How to become a professional translator

How to Become a Professional Translator

Given the lack of talented linguists in the UK and the widening language skills gap that has been created by Brexit, now is a great time to become a translator. With a dearth of bilingual speakers to choose from, businesses, public sector organisations and not for profits will increasingly have to rely on translators to get their messages heard in different countries and cultures.

What that high level of demand brings is a great rate of pay and plenty of work, which, if you’re good at what you do, should translate into a secure, lucrative and fulfilling career. So, how do you become a professional translator? Here’s our five-part guide.

Five steps to becoming a professional translator

1. Choose your source language very carefully

To produce the highest quality translations, professional translators are usually native speakers of the target language (that’s the language they translate into). So, you’ll need to choose what your source language (the language you translate from) will be and study it to a very high level. This may be a decision that has already been made for you; for example, if you already speak or understand a second language. However, if you still have options, then you must give it some serious thought.

There’s an argument that you should choose a popular language pairing, such as English to French or English to German, as that should guarantee plenty of work. However, there’ll also be a lot of competition for that work. If you’re interested in international or diplomatic work, it’s also worth considering the languages of the United Nations, which are English, Chinese, French, Russian, Arabic and Spanish.

2. Get qualified

Once you know what source language you want to study, you then need to master it. You’ll usually need a degree or a postgraduate qualification in translation. Relevant qualifications include the folllowing:

  • Language degrees that specialise in linguistics or translation
  • Combined degrees that mix subjects like science or law with a language
  • A postgraduate qualification, such as a masters in translation studies

But that’s not the only route into translation. You can also take a diploma offered by the Chartered Institute of Linguists or consider some of the other training courses offered by the Institute of Translation and Interpreting.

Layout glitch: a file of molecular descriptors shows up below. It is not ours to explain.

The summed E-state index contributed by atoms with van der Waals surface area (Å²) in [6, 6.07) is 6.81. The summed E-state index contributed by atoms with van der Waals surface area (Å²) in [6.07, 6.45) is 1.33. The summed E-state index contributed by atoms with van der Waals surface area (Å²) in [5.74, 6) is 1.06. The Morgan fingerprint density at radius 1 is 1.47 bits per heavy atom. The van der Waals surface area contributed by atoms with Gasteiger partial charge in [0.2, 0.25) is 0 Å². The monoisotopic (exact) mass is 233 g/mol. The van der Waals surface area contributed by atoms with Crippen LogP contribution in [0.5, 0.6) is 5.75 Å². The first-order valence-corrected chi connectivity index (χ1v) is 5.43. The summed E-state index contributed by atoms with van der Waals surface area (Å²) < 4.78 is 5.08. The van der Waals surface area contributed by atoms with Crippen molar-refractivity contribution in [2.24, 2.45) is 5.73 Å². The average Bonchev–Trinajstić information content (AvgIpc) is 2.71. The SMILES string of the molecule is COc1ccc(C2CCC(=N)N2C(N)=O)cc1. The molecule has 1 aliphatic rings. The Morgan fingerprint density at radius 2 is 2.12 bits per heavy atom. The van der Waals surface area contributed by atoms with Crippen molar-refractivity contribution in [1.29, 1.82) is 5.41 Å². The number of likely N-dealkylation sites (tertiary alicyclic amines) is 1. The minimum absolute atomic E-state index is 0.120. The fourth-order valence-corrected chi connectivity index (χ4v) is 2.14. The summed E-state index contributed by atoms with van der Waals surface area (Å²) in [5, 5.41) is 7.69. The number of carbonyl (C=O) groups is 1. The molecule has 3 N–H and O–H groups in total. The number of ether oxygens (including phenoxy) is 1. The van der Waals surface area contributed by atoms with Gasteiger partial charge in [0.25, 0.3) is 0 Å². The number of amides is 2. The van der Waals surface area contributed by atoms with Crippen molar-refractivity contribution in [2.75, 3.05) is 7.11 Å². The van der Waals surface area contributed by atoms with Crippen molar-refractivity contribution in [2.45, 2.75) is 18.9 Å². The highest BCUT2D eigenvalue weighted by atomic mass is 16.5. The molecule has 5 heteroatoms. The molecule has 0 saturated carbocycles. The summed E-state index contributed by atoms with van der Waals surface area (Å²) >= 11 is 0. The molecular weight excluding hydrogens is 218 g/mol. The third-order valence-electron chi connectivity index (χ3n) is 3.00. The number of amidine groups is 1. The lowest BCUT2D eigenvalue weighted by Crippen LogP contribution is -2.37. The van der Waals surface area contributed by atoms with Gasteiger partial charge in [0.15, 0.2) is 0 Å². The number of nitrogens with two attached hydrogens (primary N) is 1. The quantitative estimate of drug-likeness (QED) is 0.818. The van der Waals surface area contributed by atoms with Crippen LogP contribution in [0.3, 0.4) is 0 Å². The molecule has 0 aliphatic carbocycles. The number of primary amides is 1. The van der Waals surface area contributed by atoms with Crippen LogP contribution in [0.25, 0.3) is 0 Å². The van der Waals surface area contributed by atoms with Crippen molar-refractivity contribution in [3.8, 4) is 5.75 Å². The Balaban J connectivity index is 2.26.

3. Get accredited

There is absolutely no requirement to be accredited by a professional organisation to work as a translator. However, a professional accreditation will look good on your CV or website and give prospective clients the confidence that you’re good at what you do. In the UK, associations such as the Chartered Institute of Linguists (CIoL) and the Institute of Translation and Interpreting (ITI) are worth considering. But don’t hand over any money without doing your research first. Membership fees can be pricey, so find out what you get for your investment and read the experiences and opinions of other professional translators first.

4. Target a specific industry 

Merely being a qualified translator and fluent in the source language will not provide you with the level of linguistic knowledge that you need to work in many industries. With so much industry-specific terminology in sectors such as healthcare, legal, education and the public sector, it’s important to specialise.

You can do that by looking for courses or learning resources that will help you to familiarise yourself with the terms used in specific industries. There are also many books out there, such as Spanish for Healthcare Professionals, that will help to get your language skills up to speed.

5. Build your experience

Now you have the skills to operate as a professional translator, it’s time to start building your experience. Familiarising yourself with the common computer programmes used by translators is a good place to start. Memsource, memoQ, Wordfast and SDL Trados Studio are often used by professional translators, so it’s well worth checking them out.

You also need to start getting some paid work. Most translators tend to work on a contract or freelance basis, so getting a few projects under your belt to build your CV and work experience is a must. Your first few projects may not pay as well as you’d like, but better pay will come with more experience. Building a basic website, blog or portfolio of your work is an effective way to market yourself as a freelancer. You can also use platforms such as Freelancer and Upwork to find work. Just create a profile and start bidding on jobs.

Become a part of the Linguistica team

At Linguistica Translation and Recruitment, we’re always on the lookout for talented translators and particularly those who work in some of the less common language pairs. Email or call 02392 987 765 to discuss how you can become part of our team.